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Quantum Chromodynamics at Work (QWORK)
Date du début: 1 mai 2013, Date de fin: 30 avr. 2018 PROJET  TERMINÉ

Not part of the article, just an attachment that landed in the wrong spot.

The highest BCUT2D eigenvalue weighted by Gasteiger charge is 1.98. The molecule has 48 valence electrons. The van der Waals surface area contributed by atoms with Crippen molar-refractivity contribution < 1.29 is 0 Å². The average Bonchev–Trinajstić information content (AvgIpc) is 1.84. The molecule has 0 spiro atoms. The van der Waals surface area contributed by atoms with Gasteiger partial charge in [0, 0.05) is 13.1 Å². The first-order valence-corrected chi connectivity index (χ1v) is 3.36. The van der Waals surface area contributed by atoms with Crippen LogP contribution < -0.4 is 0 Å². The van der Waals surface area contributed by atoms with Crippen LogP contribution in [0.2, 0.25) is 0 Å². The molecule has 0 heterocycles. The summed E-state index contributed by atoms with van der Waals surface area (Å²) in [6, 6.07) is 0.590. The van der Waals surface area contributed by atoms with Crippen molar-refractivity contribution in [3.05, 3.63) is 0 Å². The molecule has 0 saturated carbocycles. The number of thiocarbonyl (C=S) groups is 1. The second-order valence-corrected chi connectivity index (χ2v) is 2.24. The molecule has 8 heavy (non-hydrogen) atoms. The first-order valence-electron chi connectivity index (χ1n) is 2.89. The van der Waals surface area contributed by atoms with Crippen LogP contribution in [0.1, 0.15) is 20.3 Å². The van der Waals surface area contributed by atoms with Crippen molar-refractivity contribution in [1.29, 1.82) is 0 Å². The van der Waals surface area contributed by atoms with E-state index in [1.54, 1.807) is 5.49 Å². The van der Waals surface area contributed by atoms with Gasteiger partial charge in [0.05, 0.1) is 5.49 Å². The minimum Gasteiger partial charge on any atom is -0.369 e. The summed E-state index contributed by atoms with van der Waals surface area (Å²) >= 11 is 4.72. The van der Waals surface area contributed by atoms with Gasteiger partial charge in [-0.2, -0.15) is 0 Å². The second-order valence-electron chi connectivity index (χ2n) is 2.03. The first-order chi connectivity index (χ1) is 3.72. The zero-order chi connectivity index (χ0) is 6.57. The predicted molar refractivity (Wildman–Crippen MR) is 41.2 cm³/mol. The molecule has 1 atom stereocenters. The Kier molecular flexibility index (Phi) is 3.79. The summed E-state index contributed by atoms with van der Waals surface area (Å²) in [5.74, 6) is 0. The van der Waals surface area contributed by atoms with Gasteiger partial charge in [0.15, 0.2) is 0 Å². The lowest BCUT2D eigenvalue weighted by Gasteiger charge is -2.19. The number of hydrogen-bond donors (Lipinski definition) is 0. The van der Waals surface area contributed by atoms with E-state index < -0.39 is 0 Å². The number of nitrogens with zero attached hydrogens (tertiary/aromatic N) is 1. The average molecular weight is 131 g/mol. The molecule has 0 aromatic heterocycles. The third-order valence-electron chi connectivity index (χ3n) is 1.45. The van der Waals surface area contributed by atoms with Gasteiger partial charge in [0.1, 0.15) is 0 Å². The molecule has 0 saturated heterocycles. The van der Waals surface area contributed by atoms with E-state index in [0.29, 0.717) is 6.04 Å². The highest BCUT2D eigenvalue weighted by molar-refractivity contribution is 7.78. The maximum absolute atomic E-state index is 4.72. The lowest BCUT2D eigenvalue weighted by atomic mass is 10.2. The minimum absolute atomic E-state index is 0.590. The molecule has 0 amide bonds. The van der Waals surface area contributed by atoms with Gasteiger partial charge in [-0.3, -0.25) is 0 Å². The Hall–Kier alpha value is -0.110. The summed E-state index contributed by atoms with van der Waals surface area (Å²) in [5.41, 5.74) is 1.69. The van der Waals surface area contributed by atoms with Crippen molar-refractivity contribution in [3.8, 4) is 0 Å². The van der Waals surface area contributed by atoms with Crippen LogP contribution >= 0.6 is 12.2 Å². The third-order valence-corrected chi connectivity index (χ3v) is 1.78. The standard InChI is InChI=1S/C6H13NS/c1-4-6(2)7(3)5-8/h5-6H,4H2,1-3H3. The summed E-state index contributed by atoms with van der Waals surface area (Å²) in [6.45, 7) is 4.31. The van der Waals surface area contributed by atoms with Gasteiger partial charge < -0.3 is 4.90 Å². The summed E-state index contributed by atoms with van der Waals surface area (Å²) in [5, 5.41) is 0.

Quantum Chromodynamics (QCD) is one of the cornerstones of the Standard Model of particle physics. It describes the world of quarks, anti-quarks and gluons (partons) making up the protons and neutrons and therewith the ordinary matter in our universe. Collisions of protons and heavy nuclei at unprecedented energies in the Large Hadron Collider (LHC) at CERN enable experiments that will uncover mechanisms and symmetries underlying the Standard Model. In experiments at the LHC, as in many other high-energy physics experiments, QCD plays a crucial role as a toolbox. It employs the property that at very high energies, or equivalently very short distances, the transition of protons to partons is a long distance phenomenon that can be encoded through parton probabilities and decay functions, which incorporate the complex structure of the proton itself.Earlier I have revealed a new element in QCD: specific momentum-spin correlations can also be encoded in terms of (polarized) parton probabilities, collectively known as transverse momentum dependent (TMD) distribution and fragmentation functions. Experimental results have confirmed the applicability and the necessity of including the novel correlations in QCD in order to cope with current and upcoming experimental results. This proposal outlines my ambitions to develop the next generation of the QCD toolbox.I want to break with the restrictions of the collinear approximation for partons in high-energy processes and develop the full QCD dynamics underlying the novel correlations, study their universality and make them into workable tools that enable a full manipulation of spins and momenta of the partons for understanding experimental results at all frontiers, energy and precision. The results of this enterprise will affect the entire field of high-energy/nuclear physics and open up new windows to reveal the fundaments of the Standard Model through dedicated experiments at present-day and future facilities.